21 October 2010

she wore Fortuny

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La robe de Fortuny que portaitce soir~la Albertine me semblait comme l'ombre tentatrice de cette invisible Venise. Elle etait envahie d'ornementation arabe. Marcel Proust, 1923, La Prisonniere



Gloria Vanderbilt and Fortuny, photographed by Richard Avedon for VOGUE 1969. In the article Vanderbilt recalls her first glimpses of the innovative gowns made with a revolutionary patented process by Fortuny :

"I recalled first seeing the gowns at Miss McNeill's Madison Avenue shop before they stopped making them...There was a whole wall of floor to ceiling drawers each filled with different coloured dresses... each its own rainbow  of shades from the deepest to the palest tones, of red, or green, or blue, or violet... It was beautiful...Just absolutely beautiful... And since you never hang them up they just lay there, tenderly tucked away in loose curls and twists like little embryonic fishes."









"Each dress has an exclusivity, a nicety of details that is at the heart of its desirability, and the unique texture of the fabrics gives each one a remarkable simplicity and,at  the same time, an extraordinary luxuriousness." -GV




Vanderbilt wore the jewelry designer- Rita Delisi's artful body ornament creations with her Fortuny gowns. " It was Fortuny's idea that woman is always something more than woman.. a flower... an urn... a statue."- GV  The Delisi pieces seem to enhance that idea.





 of all the outdoor and indoor gowns that Mme. de Guermantes, wore, those which seemed to respond to  a definite intention, to be endowed with a special  significance, were the garments made by Fortuny form old Venetian models. Is it their historical charterer, is it rather the fact that each one of them is unique that gives them so special significance that the pose of the woman who is wearing one while she waits for you to appear or while she talks to you assumes an exceptional importance as though the costume had been the fruit of a long deliberation... Proust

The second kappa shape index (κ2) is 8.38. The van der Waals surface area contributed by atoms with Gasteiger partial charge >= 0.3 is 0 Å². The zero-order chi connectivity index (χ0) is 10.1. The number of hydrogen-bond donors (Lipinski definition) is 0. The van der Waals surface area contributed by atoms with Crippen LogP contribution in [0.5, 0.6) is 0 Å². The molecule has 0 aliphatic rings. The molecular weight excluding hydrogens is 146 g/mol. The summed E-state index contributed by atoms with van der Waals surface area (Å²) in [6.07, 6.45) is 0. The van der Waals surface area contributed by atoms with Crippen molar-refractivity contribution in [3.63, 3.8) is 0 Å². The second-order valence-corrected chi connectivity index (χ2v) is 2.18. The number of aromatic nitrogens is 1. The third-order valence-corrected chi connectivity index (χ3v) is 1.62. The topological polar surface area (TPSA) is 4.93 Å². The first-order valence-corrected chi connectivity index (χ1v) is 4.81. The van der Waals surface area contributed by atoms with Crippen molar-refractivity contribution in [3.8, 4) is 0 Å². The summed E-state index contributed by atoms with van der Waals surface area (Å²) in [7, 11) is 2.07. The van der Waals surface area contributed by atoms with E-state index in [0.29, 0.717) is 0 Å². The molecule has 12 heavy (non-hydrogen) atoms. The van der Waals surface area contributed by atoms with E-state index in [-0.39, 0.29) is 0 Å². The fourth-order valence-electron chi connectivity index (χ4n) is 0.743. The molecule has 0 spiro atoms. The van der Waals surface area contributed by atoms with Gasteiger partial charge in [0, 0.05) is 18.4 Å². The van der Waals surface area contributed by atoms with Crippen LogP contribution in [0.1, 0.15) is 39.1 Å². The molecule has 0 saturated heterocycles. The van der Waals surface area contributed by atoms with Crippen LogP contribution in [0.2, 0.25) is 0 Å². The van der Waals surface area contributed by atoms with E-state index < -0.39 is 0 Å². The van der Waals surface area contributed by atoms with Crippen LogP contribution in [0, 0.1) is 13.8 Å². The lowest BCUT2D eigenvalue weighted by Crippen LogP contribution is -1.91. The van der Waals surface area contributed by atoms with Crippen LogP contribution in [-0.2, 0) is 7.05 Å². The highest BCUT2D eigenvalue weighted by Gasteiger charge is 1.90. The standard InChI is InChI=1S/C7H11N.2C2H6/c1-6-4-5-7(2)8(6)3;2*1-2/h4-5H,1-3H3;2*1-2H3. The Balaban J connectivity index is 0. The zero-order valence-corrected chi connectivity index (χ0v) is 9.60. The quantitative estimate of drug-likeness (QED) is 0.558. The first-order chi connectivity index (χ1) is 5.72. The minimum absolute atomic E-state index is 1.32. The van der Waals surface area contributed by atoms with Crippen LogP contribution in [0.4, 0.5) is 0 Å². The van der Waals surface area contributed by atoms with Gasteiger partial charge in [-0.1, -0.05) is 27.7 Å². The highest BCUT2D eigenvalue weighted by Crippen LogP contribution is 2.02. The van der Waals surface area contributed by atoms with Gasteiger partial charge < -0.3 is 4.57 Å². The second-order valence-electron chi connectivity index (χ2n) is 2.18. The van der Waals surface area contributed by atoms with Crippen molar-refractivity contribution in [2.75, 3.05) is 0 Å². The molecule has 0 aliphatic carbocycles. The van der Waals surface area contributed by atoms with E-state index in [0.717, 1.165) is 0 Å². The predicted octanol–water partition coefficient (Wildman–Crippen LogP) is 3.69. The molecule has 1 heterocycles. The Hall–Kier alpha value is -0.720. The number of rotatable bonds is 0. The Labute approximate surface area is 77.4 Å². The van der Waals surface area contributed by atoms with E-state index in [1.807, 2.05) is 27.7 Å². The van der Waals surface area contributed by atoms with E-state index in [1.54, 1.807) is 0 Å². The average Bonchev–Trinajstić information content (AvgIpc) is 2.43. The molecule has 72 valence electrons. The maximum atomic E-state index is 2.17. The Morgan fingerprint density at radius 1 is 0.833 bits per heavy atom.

the Louvre's Nefertiti & below  the Charioteer of Delphi- both inspiration for Fortuny.














Lillian Gish-1920 at left , Natasha Rambova,1924, (r)




the incredible TINA CHOW in Fortuny




Lauren Bacall in Fortuny, 1976







Isadora Duncan & her daughter in Delphos gowns,at left,Mme.Conde Nast, 1909, (r)




Natalia Vodianova in her Fortuny gowns




&
Now-
get yours.











FORTUNY PEPLOS GOWN, c. 1920. Pink crinkled silk with attached short sleeve tunic, the bottom curving toward open side seams trimmed in silk cord and joined at intervals with blue Murano glass beads, matching trim on sleeves and tunic bottom, separate pink silk sash with metallic stenciled design. Sash and seam tape stamped "Fortuny Dep". Length 57, sash 2 5/8 x 45. (Silk drawstring frayed) otherwise excellent. $5,000-6,000. (HERE)















TRAINED FORTUNY DELPHOS GOWN with ORIGINAL BOX, c. 1920. Pale orange silk having draw- string neckline, side seams decorated with brown striped yellow beads, stenciled bodice bands (detached), tape label "Fortuny Depose Made in Italy", drum shaped box with Madison Avenue boutique label on lid, Fortuny store label with customer name and address on bottom. Bust 38, front length 55, back length 63. (Small spot on front, draw- string frayed, stitch marks from bands) good. $4,000-5,000.(HERE)




alas, likely it will be this-  THE WORLD OF GLORIA VANDERBILT  by Wendy Goodman.

but it's really quite alright- she has long been seen and admired here. As Town and Country writes-and rightly so-'There will never be another Gloria Vanderbilt.'




a great piece in T&C's November issue is devoted to photographs of Vanderbilt by Richard Avedon-who introduced her to third husband Sidney Lumet. Photographers Horst, Gianni Penati -a favorite GV photo of mine- and Toni Frissell's work are featured as well.

the long overdue book by Goodman provides intimate access to Vanderbilt archives- photographs, portraits, personal collections and her extraordinary homes and Anderson Cooper- Vanderbilt's son, writes the foreword.

get it-
if you can't get your Fortuny.




see my own Fortuny here

images from VOGUE Nov 1969,  FORTUNY, Deschodt and Poli
and Whitaker Auctions

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18 comments:

  1. swan heaven. the gish photo makes me crazy; it's perfect. as is gloria. there couldn't be another, could there? magnificence all around. bravo!